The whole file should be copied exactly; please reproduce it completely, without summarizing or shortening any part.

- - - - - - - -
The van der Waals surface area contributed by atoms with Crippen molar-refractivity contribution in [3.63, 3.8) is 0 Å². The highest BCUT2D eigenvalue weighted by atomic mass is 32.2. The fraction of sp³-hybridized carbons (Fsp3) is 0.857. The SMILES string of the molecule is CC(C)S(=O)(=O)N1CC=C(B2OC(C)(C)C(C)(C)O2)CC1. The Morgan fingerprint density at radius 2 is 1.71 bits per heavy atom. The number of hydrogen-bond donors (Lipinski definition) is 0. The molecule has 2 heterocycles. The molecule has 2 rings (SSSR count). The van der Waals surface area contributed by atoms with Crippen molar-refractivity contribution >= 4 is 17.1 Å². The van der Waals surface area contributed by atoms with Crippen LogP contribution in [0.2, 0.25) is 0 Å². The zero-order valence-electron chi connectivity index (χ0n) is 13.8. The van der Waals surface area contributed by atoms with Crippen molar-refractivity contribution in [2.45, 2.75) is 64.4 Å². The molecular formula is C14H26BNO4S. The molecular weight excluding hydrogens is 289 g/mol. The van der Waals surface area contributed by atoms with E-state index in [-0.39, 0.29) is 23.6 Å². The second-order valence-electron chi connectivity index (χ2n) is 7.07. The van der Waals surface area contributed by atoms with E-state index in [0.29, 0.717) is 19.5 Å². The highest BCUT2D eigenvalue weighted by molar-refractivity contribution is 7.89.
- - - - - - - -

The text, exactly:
The van der Waals surface area contributed by atoms with Crippen molar-refractivity contribution in [3.63, 3.8) is 0 Å². The highest BCUT2D eigenvalue weighted by atomic mass is 32.2. The fraction of sp³-hybridized carbons (Fsp3) is 0.857. The SMILES string of the molecule is CC(C)S(=O)(=O)N1CC=C(B2OC(C)(C)C(C)(C)O2)CC1. The Morgan fingerprint density at radius 2 is 1.71 bits per heavy atom. The number of hydrogen-bond donors (Lipinski definition) is 0. The molecule has 2 heterocycles. The molecule has 2 rings (SSSR count). The van der Waals surface area contributed by atoms with Crippen molar-refractivity contribution >= 4 is 17.1 Å². The van der Waals surface area contributed by atoms with Crippen LogP contribution in [0.2, 0.25) is 0 Å². The zero-order valence-electron chi connectivity index (χ0n) is 13.8. The van der Waals surface area contributed by atoms with Crippen molar-refractivity contribution in [2.45, 2.75) is 64.4 Å². The molecular formula is C14H26BNO4S. The molecular weight excluding hydrogens is 289 g/mol. The van der Waals surface area contributed by atoms with E-state index in [-0.39, 0.29) is 23.6 Å². The second-order valence-electron chi connectivity index (χ2n) is 7.07. The van der Waals surface area contributed by atoms with E-state index in [0.29, 0.717) is 19.5 Å². The highest BCUT2D eigenvalue weighted by molar-refractivity contribution is 7.89.